Are emerging market equity strategies a bet on China?

December 08, 2020 10:17
Weight Watcher : MSCI Emerging Markets Index Source: MSCI

A question we’re often asked is whether emerging market portfolios are effectively a bet on China and its more than 400 million middle-class consumers? To degrees it is, and for good reason.

China grew 4.9% in the third quarter from the year before as it rebounded from the coronavirus pandemic. It drives about one-third of global GDP growth. Based on purchasing power parity, China’s share of global GDP is nearly 20%, while almost 14% of global exports come from the Middle Kingdom.

China’s domestic market capitalization on the key exchanges in Shanghai and Shenzhen amounts to $10.7 trillion. Publicly listed Chinese companies onshore, in Hong Kong, the U.S. and Europe number about 4,900. Many are having a great year. After the Nasdaq Composite Index, China’s CSI 300 Index is the world’s best performing major equity benchmark with a 15% return by late October, lifting the broader emerging markets index to a 4% gain.

While much is made of the predominance of mega-cap tech stocks in U.S. equity benchmarks , an equal, if not greater, challenge is managing the predominance of both tech and China in the MSCI Emerging Markets Index.

Information Technology comprises 19% of the MSCI Emerging Markets (EM) Index, while Consumer Discretionary makes up 20% and Communication Services nearly 13%. But the tech-related names in the latter two sectors are led by mega-cap e-commerce and payments giant Alibaba Group, food delivery and online shopping platform Meituan Dianping and social networking and gaming platform Tencent Holdings, all three of which are Chinese. In fact, while tech and tech-related names in the index approach nearly 40% of the EM benchmark, on a geographic basis China alone accounts for 42% of the bench, which groups large- and mid-cap stocks from 26 emerging markets.

Diversifying While Keeping Your Balance

The EM benchmark is not the starting basis for our portfolio. First, we identify the strongest companies operating in emerging markets and wait for them to present themselves attractive valuations. Emerging market equities often disconnect from their underlying fundamentals. We then ensure we have enough capital behind our highest-conviction ideas. Thanks to the depth of its capital markets and the size of its economy, many of the best EM opportunities are domiciled in China.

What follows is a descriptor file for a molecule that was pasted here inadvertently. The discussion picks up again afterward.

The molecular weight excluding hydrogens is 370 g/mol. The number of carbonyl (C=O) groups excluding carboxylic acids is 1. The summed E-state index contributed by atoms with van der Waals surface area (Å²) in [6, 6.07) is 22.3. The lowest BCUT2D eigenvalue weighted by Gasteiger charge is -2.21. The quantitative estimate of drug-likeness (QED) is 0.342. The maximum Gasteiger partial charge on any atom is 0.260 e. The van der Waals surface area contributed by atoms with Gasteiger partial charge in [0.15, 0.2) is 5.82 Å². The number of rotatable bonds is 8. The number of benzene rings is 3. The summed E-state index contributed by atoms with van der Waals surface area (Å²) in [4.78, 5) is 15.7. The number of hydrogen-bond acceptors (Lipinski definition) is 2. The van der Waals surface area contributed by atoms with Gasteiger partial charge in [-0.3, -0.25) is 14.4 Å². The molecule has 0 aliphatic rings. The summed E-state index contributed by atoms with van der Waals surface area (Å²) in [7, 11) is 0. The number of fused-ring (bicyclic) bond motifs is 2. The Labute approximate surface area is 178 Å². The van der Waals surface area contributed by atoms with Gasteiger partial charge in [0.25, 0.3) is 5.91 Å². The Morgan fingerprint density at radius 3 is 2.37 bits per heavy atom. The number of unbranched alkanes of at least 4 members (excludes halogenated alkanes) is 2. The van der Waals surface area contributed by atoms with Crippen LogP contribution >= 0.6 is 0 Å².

This isn’t too different from the U.S.’s role in global benchmarks. China also has many unique, world-class companies that, depending on valuations relative to our expectations for long-term earnings power, may be multi-year portfolio holdings. Still, we actively diversify not just across geographies, sectors and market caps, but also styles through our basket structure.

Our baskets group three types of stocks: basic value, in which companies exhibit more earnings volatility; consistent earners, which exhibit less earnings volatility and more visibility; and emerging franchises, which are carving out new markets or displacing incumbents as they are either growing faster or have the potential to grow at above-average rates. The baskets help us stay on top of relative value changes in turbulent times and across market cycles. The portfolio may be overweight or underweight certain sectors or countries at any given time but won’t be offsides on our basket parameters. That discipline is both defensive and offensive, signaling when it’s time to reallocate after a good run to segments that have greater upside potential.

In emerging markets value- or growth-classified stocks often become correlated across countries and sectors. “Style risk” is a particularly important source of benchmark-relative risk. Consistent allocations to our three baskets help mitigate this type of volatility. And when correlations spike and good companies become mispriced across regions and sectors, opportunities arise.

The challenge of a more concentrated portfolio is that it often deviates from index sector and country weights, in theory leading to higher benchmark-relative volatility. Yet because value or growth stocks often become correlated across countries and sectors, style risk is an important source of benchmark-relative risk. That’s why our primary focus in constructing a concentrated portfolio is to balance value and growth investments relative to the emerging market universe.

We may also hedge currency exposure to mitigate currency-related volatility, though the currencies with the most challenging fundamentals typically cost the most to hedge. So, we incorporate currency considerations into our bottom-up research process to estimate the potential impact of macro volatility on expected returns. This also creates a framework for comparing opportunities across markets with different economic fundamentals.

This year, the renminbi has appreciated about 4% against the dollar, signaling China’s strong economy and resurgent growth and bolstering the strong returns of many Chinese stocks. Chinese equities certainly merit prominent allocations in emerging market and global portfolios, which should incorporate diversified, yet balanced allocations across sector, geography, and style.

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Portfolio Manager and Managing Director at Thornburg Investment Management